Wednesday, July 9, 2014

My Lean Startup Experience (Manila)

I attended the first LSM in Manila (earlier this ). Here's my experience.

Long Hours...

It was a long two and a half days ( to ), getting out of the building, talking to strangers, thinking about ideas, listening, and trying to stay awake with lots of caffeine.

At the start of the event, attendees were asked to log their ideas if they had any. When the event started, the ones with ideas were given 50 seconds to pitch. It was hilarious!

After 20 or so ideas were pitched, we voted for the ones we wanted to support. The top 15 ideas were left. And we were asked to choose which ideas we'd like to go with, and that became our groupings.

I was hoping to have a live Skype session with Trevor Owens, Founder & CEO of Lean Startup Machine. I guess the internet connection wasn't good enough.

Validation Board

Although I've first learned about the validation board (via leanstartupmachine.com) a few years back, I wasn't clear with how it would be used to identify customers, their problems, and their solutions. Dr. Bernard Wong was able to walk us through how it is used. I find the latest version (called the Experiment Board) to be easier than the previous one.

Of course, listening to the speaker wasn't enough. Knowing is not enough. We must apply. I needed to get down and dirty, and do it! Boy, I was glad I was part of a team that felt comfy going out of the building and asking strangers.

Experiments

One of the more difficult parts of the experiment was to decide the success factor. I couldn't figure out if 5 out of 10, or 2 out of 3, would be a good success criteria. One of the coaches clarified that this is really a "gut feel". I like how he puts it. Imagine if it were your own money being invested in the idea. If the team came up with an experiment that resulted in only 5 out of 10, would you put your money into it? Or would you put your money into something that had 8 out of 10? Simple.

Lessons Learned

Here are some lessons I've learned. Some of them can be just my opinions. So, don't believe everything.

Customer and Problem First, Solutions Last

I've committed this mistake again and again. I would assume that a particular segment of the population had a certain problem that would need a solution. And before I even think about running experiments, I was already busy with the solution. Don't Assume. It makes and Ass out of U and Me

Start with the customer first. Run some experiments to see if a particular segment of the population (customers) do indeed have that problem and are in need of (i.e. already hacked, or willing to pay/buy) a solution. You don't even have to have a solution just yet. Focus on validating if the customer segment does indeed have that problem. Who knows? You might end up with a different customer segment, or a totally different problem.

In my experience, we were able to refine our customer segment. At first, we thought a bigger segment of the population had that problem. We learned that it wasn't true! In fact, a smaller, more specific, segment had that problem (for example, at first, you'd think that college students have this problem, but it turns out that people who have extra income have this problem).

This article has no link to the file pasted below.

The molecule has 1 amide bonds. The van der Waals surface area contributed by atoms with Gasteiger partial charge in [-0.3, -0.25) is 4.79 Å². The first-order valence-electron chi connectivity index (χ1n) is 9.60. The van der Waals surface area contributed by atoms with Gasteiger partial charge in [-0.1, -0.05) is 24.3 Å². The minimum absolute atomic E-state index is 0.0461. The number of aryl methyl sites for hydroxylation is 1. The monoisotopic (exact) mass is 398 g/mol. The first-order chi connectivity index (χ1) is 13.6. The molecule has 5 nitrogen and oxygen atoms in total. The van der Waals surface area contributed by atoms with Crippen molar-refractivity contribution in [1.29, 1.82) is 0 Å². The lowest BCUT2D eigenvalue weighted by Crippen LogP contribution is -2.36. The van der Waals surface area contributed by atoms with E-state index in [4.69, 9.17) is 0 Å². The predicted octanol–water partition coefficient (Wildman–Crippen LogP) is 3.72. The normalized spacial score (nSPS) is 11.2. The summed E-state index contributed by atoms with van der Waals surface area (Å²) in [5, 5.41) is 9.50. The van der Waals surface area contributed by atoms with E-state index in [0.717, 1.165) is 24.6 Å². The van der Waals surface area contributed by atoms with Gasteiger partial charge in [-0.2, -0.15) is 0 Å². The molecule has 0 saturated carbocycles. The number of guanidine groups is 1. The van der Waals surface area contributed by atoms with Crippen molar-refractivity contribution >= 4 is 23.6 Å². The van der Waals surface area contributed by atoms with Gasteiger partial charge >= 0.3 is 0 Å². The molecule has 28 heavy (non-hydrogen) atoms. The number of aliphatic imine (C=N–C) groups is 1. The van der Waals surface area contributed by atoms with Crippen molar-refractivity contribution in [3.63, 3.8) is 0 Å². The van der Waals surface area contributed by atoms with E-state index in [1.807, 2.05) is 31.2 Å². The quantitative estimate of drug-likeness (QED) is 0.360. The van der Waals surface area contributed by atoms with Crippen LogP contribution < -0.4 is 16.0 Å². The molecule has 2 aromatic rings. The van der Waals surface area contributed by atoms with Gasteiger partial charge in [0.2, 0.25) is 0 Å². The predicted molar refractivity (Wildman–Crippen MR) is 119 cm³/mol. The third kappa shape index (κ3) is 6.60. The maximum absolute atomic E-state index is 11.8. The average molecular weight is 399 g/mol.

Note also that you can be in a two-sided (or n-sided) market. In which case, you'll need to run more experiments to further understand the customer-problem on each side.

Pivot After the Experiment is Invalidated

When experimenting your riskiest assumption, it is possible to get failures (i.e. not meeting the success criteria). When you do, don't worry, pivot. Again, don't assume that it will fail or succeed!

When pivoting, you'll need some more insights (validated learning) from your experiments to help you pivot to your next experiment, like why some people said yes to the problem, and some said no.

Don't Get Hung Up with Your MVP

Focus on your experiments first. MVPs will only be useful after you've validated your hypothesis through experiments. So, don't get hung up with your MVP.

When Eric Ries used the term for the first time he described it as:

A Minimum Viable Product is that version of a new product which allows a team to collect the maximum amount of validated learning about customers with the least effort.

(emphasis added)

Now, MVP may mean different things to different people. I just want to add that an MVP is not the only way to learn about customers.

Some people make the mistake of prematurely jumping into their MVPs and incorrectly assume that a minimum set of features will deliver value to the customer and start generating revenue (or getting paid). While I do agree, and I'm a strong advocate of the saying, charge from day one and get paid, but… make sure you've validated something first. By the time you get to your MVP (e.g. concierge, wizard of oz), you ought to have proven some of your hypothesis through experiments (e.g. customer interviews, teaser pages, etc).

Happy Validating!

Happy validating! More power to your lean startup machines! Congratulations to our team (Carlo, Mannix, Tieza, Mar Kevin)! We got first runner up! Yeah baby, yeah!

2 comments:

  1. Hi Zo, how does LSM compare to Startup Weekend? I've attended one Startup Weekend as a spectator and from what I saw, it's more about ideas rather than how to be lean.

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